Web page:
We can’t rely on just one company to distribute COVID vaccines

November 20, 2020, 2:00 PM UTC
Commentary-Covid19 Vaccine-Military Approach
Members of the New York Army National Guard at the Javits Center in New York City on March 23, 2020. U.S. military experience should guide the government in forming its COVID-19 vaccine distribution plan, writes James Stavridis.
Angus Mordant—Bloomberg/Getty Images

With cases of COVID-19 surging across the country, there has been incredible urgency for a safe and effective vaccine. But there are sobering messages from public health officials and vaccine company executives in recent days that the vaccine likely won’t be available to a majority of the U.S. population until well into 2021.

The approval of a vaccine, however, will only be the first step toward restoring the health and security of our nation. There is an important distinction between the creation of a vaccine designed to prevent the spread of COVID-19 and a successful process of manufacturing, distribution, and administration. 

The development of a vaccine—particularly at the scale of supporting the needs of the entire population—takes time. In addition, manufacturing and distributing this vaccine is a monumental logistical and security challenge. A safe and efficient vaccination effort presents one of the most complex logistical challenges the nation has ever faced.

The COVID-19 vaccine deployment plan envisions administering at least 300 million doses in the U.S. alone—and more than 600 million if two doses are required. In the proposed Phase 1 alone, the target population for vaccines could involve approximately 5 million U.S. hospital workers and more than 8 million long-term care services users. This is six times the normal amount for the flu vaccine.

Thousands of vaccination locations will need to be identified and created, with many sites having to be accessible to lower-income individuals with transportation challenges. Many Americans living in rural areas do not have the facilities with appropriate refrigeration required to handle the temperature-sensitive vaccines. There will be a need for strict physical security, tracking and delivery controls, cybersecurity protections, sensitive handling, and temperature controls.

That is why, along with the Department of Health and Human Services, the President has turned to the Department of Defense—the nation’s experts in logistics—to lead Operation Warp Speed.

A key tenet in the military’s operational planning for any contingency is to never allow for a single point of failure. Our military regularly scrutinizes each part of an operation to ensure every contingency has been considered and no resources are left on the sideline. The scale and importance of a COVID-19 vaccination program demands the U.S. government focus on resilience. This necessitates bringing to the table every key player—from manufacturers, distributors, and delivery services to providers, payers, and public health experts—to build the strongest distribution approach possible.

The U.S. private medical distribution network consists primarily of three large distributors, which together service about 95% of pharmaceutical distribution, each covering about one-third of the market. This current system has built-in redundancy in case any of the companies experiences delays in their distribution.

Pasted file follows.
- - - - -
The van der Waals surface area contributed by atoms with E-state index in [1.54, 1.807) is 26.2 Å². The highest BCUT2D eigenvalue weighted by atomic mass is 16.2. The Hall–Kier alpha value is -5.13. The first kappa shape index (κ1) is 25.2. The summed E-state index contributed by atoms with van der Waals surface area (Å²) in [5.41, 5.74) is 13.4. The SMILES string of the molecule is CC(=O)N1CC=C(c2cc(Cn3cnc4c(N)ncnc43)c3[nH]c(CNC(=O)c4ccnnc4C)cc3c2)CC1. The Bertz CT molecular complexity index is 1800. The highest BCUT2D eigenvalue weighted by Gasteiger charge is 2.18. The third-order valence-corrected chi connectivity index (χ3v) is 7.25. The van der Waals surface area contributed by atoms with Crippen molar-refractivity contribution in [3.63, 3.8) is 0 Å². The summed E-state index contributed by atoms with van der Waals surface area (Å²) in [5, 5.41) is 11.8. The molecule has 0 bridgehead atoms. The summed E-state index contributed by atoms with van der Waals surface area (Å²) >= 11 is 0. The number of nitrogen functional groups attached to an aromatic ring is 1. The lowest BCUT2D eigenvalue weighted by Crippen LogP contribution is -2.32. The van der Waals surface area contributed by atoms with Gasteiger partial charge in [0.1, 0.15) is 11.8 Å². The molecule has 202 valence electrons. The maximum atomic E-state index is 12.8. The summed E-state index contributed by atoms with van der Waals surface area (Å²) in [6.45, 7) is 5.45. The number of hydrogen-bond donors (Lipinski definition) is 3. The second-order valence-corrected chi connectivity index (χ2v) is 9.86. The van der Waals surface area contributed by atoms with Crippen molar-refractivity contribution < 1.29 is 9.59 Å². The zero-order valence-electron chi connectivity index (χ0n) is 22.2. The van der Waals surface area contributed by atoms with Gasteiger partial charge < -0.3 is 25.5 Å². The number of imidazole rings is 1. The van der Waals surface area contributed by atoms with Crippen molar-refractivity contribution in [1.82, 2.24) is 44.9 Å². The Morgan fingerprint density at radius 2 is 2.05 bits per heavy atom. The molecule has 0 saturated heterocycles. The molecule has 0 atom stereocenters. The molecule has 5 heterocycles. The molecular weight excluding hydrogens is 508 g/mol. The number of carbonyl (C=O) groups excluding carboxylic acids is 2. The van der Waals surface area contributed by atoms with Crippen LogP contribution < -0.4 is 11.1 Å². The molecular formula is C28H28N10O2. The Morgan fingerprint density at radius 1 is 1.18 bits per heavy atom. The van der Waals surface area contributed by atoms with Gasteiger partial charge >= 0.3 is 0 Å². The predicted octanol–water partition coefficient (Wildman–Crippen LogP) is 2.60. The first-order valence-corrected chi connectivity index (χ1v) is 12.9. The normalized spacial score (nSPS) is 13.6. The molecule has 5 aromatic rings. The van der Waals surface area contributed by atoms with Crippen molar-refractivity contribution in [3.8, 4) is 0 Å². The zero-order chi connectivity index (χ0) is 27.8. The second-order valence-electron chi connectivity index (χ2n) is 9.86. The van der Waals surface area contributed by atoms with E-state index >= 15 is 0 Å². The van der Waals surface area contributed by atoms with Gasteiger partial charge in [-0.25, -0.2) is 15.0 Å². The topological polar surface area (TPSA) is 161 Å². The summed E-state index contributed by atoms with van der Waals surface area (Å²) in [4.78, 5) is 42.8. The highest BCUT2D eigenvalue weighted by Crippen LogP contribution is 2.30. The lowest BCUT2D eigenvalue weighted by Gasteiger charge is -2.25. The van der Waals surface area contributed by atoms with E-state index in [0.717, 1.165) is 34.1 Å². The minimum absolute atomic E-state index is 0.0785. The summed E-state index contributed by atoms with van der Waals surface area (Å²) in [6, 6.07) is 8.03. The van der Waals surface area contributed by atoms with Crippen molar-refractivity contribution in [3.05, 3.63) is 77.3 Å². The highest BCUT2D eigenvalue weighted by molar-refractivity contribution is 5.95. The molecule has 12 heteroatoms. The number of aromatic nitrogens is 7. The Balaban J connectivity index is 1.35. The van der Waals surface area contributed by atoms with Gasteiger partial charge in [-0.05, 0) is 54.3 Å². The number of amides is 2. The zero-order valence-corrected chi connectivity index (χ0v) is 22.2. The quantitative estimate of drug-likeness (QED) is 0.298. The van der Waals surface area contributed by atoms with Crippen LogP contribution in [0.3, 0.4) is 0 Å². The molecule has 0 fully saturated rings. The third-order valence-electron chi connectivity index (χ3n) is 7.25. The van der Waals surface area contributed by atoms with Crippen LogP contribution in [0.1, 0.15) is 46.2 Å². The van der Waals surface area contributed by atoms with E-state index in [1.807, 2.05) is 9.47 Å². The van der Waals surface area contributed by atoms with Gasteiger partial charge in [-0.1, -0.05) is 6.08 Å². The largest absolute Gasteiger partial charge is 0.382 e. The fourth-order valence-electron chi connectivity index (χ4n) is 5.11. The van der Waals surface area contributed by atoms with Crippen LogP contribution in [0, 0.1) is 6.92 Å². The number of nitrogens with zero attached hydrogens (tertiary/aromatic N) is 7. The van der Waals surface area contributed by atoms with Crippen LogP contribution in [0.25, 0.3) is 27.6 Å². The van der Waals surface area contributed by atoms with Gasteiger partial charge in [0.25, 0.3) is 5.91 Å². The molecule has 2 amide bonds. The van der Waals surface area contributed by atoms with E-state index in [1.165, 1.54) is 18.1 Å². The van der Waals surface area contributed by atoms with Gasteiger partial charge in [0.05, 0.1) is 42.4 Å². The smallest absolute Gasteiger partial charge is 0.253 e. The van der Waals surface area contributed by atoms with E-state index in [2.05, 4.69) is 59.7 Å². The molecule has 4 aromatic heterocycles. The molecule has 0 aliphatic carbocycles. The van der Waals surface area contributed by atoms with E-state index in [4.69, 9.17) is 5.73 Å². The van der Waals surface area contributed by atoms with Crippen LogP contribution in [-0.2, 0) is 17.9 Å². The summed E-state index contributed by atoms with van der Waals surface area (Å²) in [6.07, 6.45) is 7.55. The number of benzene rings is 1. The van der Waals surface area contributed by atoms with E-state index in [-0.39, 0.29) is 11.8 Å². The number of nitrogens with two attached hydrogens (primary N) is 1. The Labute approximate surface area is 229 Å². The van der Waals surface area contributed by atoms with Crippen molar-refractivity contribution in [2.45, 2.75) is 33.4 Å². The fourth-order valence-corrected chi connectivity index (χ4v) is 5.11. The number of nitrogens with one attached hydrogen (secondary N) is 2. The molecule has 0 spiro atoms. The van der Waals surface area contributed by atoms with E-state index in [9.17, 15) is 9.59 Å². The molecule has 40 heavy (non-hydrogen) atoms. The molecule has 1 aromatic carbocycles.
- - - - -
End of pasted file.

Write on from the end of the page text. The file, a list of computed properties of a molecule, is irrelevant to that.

Yet the U.S. government has thus far provided a contract to distribute the COVID-19 vaccine to a single U.S. company: McKesson. It will be an extraordinary challenge for one company to oversee vaccinations of more than 300 million people through one distribution network. 

Putting all of our eggs in a single basket exposes our vaccination process to the potential for what we in the military call a single point of failure risk.  

Just as our military contracts out to dozens of U.S. companies to support logistics efforts around the world, so should the U.S. government consider multiple distributors for the COVID-19 vaccine. There are a range of companies, both medical distribution companies and companies specializing in logistics, that have capabilities and strengths in different regions of the country and are ready to help. 

The military is already conducting multiple tabletop exercises to plan for contingencies and potential distribution failures. The Defense Department would be prudent to use these exercises to test how multiple distributors could effectively deliver vaccines while reducing the single point of failure risk. 

Multiple vaccine and therapeutic candidates are conducting the later phases of clinical trials needed to demonstrate their safety and efficacy. But there is less clarity around the national vaccination effort. The parameters around who will receive the vaccine, when, and how are still murky. The sooner the process is made more transparent, the more trust and confidence the public will feel.

The trust of the American people will be the most important factor in a successful vaccination effort. Any interruption in any part of the vaccination effort, particularly distribution, could destroy this trust.

The U.S. has the most professional military in the world. I have no doubt that with the Defense Department supporting the development, production, and distribution of COVID vaccines, America can carry out an effective vaccination program.

James Stavridis, a retired U.S. Navy admiral, was 16th supreme allied commander of NATO and 12th dean of the Fletcher School of Law and Diplomacy at Tufts. In both positions, he focused on global health concerns and issues, including the logistics associated with solving medical challenges in the Middle East, Africa, and Europe.

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